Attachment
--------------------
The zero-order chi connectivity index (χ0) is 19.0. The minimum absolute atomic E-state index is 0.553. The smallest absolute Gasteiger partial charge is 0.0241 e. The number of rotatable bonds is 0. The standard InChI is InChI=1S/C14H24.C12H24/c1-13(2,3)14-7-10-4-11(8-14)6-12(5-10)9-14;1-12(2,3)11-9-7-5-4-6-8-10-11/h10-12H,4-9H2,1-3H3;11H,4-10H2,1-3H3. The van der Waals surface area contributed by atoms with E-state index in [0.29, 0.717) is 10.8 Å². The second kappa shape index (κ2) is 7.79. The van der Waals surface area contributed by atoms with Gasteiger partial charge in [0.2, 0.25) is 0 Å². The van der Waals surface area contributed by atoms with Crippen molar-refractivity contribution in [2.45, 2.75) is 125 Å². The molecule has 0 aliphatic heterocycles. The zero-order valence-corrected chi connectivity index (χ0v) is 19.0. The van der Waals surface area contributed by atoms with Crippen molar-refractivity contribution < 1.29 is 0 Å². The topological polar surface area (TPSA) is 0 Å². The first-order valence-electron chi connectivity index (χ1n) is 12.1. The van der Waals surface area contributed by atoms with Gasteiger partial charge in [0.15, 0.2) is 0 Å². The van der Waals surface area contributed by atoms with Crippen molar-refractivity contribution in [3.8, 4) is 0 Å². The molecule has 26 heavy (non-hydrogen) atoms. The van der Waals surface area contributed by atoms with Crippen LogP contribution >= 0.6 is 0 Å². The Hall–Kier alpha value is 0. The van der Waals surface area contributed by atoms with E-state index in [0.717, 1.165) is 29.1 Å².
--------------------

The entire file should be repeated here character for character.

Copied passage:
The zero-order chi connectivity index (χ0) is 19.0. The minimum absolute atomic E-state index is 0.553. The smallest absolute Gasteiger partial charge is 0.0241 e. The number of rotatable bonds is 0. The standard InChI is InChI=1S/C14H24.C12H24/c1-13(2,3)14-7-10-4-11(8-14)6-12(5-10)9-14;1-12(2,3)11-9-7-5-4-6-8-10-11/h10-12H,4-9H2,1-3H3;11H,4-10H2,1-3H3. The van der Waals surface area contributed by atoms with E-state index in [0.29, 0.717) is 10.8 Å². The second kappa shape index (κ2) is 7.79. The van der Waals surface area contributed by atoms with Gasteiger partial charge in [0.2, 0.25) is 0 Å². The van der Waals surface area contributed by atoms with Crippen molar-refractivity contribution in [2.45, 2.75) is 125 Å². The molecule has 0 aliphatic heterocycles. The zero-order valence-corrected chi connectivity index (χ0v) is 19.0. The van der Waals surface area contributed by atoms with Crippen molar-refractivity contribution < 1.29 is 0 Å². The topological polar surface area (TPSA) is 0 Å². The first-order valence-electron chi connectivity index (χ1n) is 12.1. The van der Waals surface area contributed by atoms with Gasteiger partial charge in [0.15, 0.2) is 0 Å². The van der Waals surface area contributed by atoms with Crippen molar-refractivity contribution in [3.8, 4) is 0 Å². The molecule has 26 heavy (non-hydrogen) atoms. The van der Waals surface area contributed by atoms with Crippen LogP contribution >= 0.6 is 0 Å². The Hall–Kier alpha value is 0. The van der Waals surface area contributed by atoms with E-state index in [0.717, 1.165) is 29.1 Å².